“[Ian Conyers] has a puncher’s chance if he can get his cousin off the ballot,” said top Michigan Democratic strategist Joe DiSano, who is bullish on the hold John Conyers Jr. has on the voters of the district. “Otherwise it's a wasted summer for Sen. Conyers.”
Even if John Conyers III does make the ballot, Ian Conyers said he’s confident he can win because he’s already serving. “They know who I am and that’s the most important thing,” he said. “I’ve been committed to our district and there’s no making that up. You can’t come to the 13th District overnight; they either know you or they don’t. Our voters are very smart folks.”
“They know the difference between me and anyone else.”
Aaron P. Bernstein / Reuters
President Trump is investing big political capital in Tuesday's Senate primary in Ohio.
In a robocall being placed to Republican voters Monday night, Trump emphasizes his endorsement of Rep. Jim Renacci in the five-candidate contest.
"Tomorrow is Election Day, and I need your vote for my good friend, Jim Renacci," Trump says in the recorded call, the audio of which was shared with BuzzFeed News. "Jim is my guy in Ohio. I’ve endorsed Jim in tomorrow’s Republican primary because he’s already helping me to make America great again."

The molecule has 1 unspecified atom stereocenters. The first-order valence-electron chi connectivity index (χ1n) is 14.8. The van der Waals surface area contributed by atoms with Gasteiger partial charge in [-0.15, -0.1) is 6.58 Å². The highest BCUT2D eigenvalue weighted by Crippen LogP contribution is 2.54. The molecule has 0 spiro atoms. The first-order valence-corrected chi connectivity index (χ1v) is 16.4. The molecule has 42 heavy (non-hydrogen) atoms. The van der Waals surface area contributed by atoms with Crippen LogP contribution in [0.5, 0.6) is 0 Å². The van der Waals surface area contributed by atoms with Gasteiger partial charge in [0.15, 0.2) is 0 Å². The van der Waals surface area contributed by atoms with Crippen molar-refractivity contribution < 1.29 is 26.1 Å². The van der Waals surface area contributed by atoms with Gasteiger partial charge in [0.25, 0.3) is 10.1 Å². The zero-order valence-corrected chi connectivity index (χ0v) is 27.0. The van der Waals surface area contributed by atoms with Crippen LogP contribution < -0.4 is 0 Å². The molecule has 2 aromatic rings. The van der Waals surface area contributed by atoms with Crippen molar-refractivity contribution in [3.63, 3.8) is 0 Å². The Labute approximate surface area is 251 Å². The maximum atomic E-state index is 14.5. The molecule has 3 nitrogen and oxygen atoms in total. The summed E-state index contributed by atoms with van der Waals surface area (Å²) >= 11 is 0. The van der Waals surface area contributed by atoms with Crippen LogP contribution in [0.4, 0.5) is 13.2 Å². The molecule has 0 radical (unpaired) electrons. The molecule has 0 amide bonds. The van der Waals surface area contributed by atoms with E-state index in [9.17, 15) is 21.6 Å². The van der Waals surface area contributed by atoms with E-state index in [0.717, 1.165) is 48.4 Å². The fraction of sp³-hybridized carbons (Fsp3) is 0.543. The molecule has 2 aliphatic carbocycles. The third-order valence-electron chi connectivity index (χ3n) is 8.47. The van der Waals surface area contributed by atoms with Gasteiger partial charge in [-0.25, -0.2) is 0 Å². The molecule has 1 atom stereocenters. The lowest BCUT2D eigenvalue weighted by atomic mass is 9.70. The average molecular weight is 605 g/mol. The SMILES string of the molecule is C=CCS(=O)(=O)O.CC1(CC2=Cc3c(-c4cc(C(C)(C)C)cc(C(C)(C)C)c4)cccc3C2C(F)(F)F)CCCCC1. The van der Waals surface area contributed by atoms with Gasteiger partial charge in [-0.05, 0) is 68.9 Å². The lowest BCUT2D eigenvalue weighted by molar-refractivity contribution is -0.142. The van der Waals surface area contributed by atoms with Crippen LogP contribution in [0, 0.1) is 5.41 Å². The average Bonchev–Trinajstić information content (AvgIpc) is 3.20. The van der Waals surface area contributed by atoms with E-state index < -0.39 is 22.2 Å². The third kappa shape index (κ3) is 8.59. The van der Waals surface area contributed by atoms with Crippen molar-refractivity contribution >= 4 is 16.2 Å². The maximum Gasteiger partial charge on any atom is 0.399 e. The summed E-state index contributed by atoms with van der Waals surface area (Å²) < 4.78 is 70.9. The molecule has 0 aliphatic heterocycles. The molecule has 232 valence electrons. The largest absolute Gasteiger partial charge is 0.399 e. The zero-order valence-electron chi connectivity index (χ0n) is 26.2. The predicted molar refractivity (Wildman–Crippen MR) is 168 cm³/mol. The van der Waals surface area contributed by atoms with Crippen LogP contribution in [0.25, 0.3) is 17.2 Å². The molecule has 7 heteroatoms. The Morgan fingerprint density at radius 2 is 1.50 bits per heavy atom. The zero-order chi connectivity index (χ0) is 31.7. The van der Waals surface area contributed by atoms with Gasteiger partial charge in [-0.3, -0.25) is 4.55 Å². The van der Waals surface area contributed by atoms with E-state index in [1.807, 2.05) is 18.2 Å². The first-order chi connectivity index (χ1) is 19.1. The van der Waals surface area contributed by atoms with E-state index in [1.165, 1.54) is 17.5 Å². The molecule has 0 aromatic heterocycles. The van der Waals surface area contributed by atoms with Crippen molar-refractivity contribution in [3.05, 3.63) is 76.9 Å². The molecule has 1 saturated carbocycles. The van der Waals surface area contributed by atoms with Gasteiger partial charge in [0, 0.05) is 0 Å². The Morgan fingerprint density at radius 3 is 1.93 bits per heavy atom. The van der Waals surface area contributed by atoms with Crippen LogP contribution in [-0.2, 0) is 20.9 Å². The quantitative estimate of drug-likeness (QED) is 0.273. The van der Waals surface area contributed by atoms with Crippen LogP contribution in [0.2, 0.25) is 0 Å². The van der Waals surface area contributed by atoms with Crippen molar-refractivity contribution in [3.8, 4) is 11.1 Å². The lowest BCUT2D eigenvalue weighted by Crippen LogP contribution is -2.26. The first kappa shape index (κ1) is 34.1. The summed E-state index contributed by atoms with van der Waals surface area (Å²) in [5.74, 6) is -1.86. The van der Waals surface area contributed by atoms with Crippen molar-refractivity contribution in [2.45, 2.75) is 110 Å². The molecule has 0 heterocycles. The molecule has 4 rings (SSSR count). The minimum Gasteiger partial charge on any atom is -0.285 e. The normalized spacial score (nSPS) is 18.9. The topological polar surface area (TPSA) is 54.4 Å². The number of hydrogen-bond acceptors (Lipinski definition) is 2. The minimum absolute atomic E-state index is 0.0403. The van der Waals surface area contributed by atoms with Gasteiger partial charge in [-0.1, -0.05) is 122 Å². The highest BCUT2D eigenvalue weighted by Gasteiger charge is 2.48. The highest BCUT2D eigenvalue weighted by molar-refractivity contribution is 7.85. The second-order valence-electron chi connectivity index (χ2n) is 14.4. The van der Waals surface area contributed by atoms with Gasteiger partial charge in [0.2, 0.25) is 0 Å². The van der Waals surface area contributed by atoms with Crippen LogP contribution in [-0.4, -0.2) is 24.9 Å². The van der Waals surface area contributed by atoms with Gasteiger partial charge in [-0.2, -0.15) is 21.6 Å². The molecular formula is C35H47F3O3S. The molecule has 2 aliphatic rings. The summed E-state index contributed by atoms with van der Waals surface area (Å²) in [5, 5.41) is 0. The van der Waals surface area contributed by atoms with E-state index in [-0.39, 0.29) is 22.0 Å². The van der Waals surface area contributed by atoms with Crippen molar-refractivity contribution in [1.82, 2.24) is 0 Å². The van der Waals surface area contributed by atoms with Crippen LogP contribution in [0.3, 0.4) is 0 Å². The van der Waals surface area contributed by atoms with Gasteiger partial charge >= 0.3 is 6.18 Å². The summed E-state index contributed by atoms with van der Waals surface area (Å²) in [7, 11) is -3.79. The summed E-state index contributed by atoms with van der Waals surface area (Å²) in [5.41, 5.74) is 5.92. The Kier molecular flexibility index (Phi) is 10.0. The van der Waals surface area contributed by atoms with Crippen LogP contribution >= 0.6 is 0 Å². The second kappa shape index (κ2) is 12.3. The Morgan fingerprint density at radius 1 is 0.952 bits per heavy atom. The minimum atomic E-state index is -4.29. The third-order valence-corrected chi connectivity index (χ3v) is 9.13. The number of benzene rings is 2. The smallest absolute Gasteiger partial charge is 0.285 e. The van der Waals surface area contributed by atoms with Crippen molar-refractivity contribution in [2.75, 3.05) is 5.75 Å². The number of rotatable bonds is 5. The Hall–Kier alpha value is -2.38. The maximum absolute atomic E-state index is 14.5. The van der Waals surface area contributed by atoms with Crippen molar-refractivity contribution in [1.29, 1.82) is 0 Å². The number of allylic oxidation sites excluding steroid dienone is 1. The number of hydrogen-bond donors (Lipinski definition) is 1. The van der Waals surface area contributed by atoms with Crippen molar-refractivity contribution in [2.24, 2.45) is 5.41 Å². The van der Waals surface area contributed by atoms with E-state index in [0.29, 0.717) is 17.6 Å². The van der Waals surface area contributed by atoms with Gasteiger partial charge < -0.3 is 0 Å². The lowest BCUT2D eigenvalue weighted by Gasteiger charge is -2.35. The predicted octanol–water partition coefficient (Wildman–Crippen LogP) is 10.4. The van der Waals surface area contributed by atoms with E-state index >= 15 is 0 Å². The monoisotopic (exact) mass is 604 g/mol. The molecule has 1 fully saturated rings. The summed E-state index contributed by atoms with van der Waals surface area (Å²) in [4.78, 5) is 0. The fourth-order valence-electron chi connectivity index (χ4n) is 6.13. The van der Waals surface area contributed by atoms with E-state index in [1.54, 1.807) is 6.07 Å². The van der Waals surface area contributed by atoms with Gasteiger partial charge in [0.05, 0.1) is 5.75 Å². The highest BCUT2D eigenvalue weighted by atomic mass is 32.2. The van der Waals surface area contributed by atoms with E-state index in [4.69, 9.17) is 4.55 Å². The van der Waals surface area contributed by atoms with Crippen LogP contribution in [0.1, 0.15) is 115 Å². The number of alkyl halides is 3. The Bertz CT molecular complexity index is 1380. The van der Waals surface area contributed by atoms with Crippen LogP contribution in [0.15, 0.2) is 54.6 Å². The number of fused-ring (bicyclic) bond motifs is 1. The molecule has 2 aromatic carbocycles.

Renacci, given his experience in the House, has been viewed as the frontrunner in the Republican primary. But polls have shown more than half of primary voters are undecided. A recent survey from Baldwin Wallace University measured Renacci's support at 25%. His toughest rival, investment banker and political unknown Mike Gibbons, has had money to advertise on TV and was at 11% in that poll. Renacci also is independently wealthy and has contributed heavily to his campaign.
The winner of the primary will face Democratic Sen. Sherrod Brown in the fall. Brown is seen as a potential presidential candidate in 2020 if he wins a new term.
"Liberal Democrat Sherrod Brown is Chuck Schumer and Nancy Pelosi’s guy," Trump says in the call, referring to the Democratic leaders in the Senate and House. "He does what they tell him to do. So we need Jim Renacci. The only Republican that’s going to beat Sherrod Brown is Jim, and that’s why I give him my full endorsement."
Renacci has styled himself as a Trump-aligned candidate since initially mounting a bid for governor last year. Trump reportedly encouraged him to switch to the Senate race after the early frontrunner, Ohio State Treasurer Josh Mandel, dropped out of the race. In the past two weeks, Trump has tweeted a Renacci endorsement and appeared with him at an official White House event to discuss taxes in Cleveland.
It's a marked contrast from how Trump is approaching the other two big Senate primaries Tuesday.